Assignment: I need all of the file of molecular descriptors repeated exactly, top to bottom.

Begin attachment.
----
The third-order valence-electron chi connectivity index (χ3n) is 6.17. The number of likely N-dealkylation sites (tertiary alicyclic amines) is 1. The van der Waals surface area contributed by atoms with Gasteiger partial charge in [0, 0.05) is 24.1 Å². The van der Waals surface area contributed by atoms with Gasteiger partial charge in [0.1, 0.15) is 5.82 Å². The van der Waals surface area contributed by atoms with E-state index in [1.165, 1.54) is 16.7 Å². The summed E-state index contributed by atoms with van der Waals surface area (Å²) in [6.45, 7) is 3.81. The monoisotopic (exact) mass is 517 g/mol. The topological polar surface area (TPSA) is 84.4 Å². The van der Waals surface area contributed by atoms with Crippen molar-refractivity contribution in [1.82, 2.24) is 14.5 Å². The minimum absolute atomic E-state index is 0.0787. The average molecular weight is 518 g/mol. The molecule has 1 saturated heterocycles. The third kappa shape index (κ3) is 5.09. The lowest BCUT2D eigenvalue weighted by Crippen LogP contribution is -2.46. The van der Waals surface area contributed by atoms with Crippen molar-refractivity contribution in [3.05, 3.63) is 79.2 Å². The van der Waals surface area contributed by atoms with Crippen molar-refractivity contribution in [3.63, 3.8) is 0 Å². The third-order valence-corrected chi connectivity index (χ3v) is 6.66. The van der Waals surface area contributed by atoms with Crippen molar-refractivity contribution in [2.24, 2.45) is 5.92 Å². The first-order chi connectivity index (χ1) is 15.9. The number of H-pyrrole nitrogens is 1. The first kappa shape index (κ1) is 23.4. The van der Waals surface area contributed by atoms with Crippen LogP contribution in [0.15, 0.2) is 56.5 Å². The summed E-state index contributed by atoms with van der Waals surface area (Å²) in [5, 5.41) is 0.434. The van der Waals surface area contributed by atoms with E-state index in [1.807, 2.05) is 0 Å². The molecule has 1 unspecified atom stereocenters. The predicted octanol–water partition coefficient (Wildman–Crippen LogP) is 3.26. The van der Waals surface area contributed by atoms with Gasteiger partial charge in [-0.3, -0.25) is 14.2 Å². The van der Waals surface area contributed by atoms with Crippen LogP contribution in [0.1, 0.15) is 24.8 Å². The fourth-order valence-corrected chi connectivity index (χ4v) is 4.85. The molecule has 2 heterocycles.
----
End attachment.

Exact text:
The third-order valence-electron chi connectivity index (χ3n) is 6.17. The number of likely N-dealkylation sites (tertiary alicyclic amines) is 1. The van der Waals surface area contributed by atoms with Gasteiger partial charge in [0, 0.05) is 24.1 Å². The van der Waals surface area contributed by atoms with Gasteiger partial charge in [0.1, 0.15) is 5.82 Å². The van der Waals surface area contributed by atoms with E-state index in [1.165, 1.54) is 16.7 Å². The summed E-state index contributed by atoms with van der Waals surface area (Å²) in [6.45, 7) is 3.81. The monoisotopic (exact) mass is 517 g/mol. The topological polar surface area (TPSA) is 84.4 Å². The van der Waals surface area contributed by atoms with Crippen molar-refractivity contribution in [1.82, 2.24) is 14.5 Å². The minimum absolute atomic E-state index is 0.0787. The average molecular weight is 518 g/mol. The molecule has 1 saturated heterocycles. The third kappa shape index (κ3) is 5.09. The lowest BCUT2D eigenvalue weighted by Crippen LogP contribution is -2.46. The van der Waals surface area contributed by atoms with Crippen molar-refractivity contribution in [3.05, 3.63) is 79.2 Å². The van der Waals surface area contributed by atoms with Crippen molar-refractivity contribution in [3.63, 3.8) is 0 Å². The third-order valence-corrected chi connectivity index (χ3v) is 6.66. The van der Waals surface area contributed by atoms with Crippen molar-refractivity contribution in [2.24, 2.45) is 5.92 Å². The first-order chi connectivity index (χ1) is 15.9. The number of H-pyrrole nitrogens is 1. The first kappa shape index (κ1) is 23.4. The van der Waals surface area contributed by atoms with Crippen LogP contribution in [0.15, 0.2) is 56.5 Å². The summed E-state index contributed by atoms with van der Waals surface area (Å²) in [5, 5.41) is 0.434. The van der Waals surface area contributed by atoms with E-state index in [1.807, 2.05) is 0 Å². The molecule has 1 unspecified atom stereocenters. The predicted octanol–water partition coefficient (Wildman–Crippen LogP) is 3.26. The van der Waals surface area contributed by atoms with Gasteiger partial charge in [-0.3, -0.25) is 14.2 Å². The van der Waals surface area contributed by atoms with Crippen LogP contribution in [0.1, 0.15) is 24.8 Å². The fourth-order valence-corrected chi connectivity index (χ4v) is 4.85. The molecule has 2 heterocycles.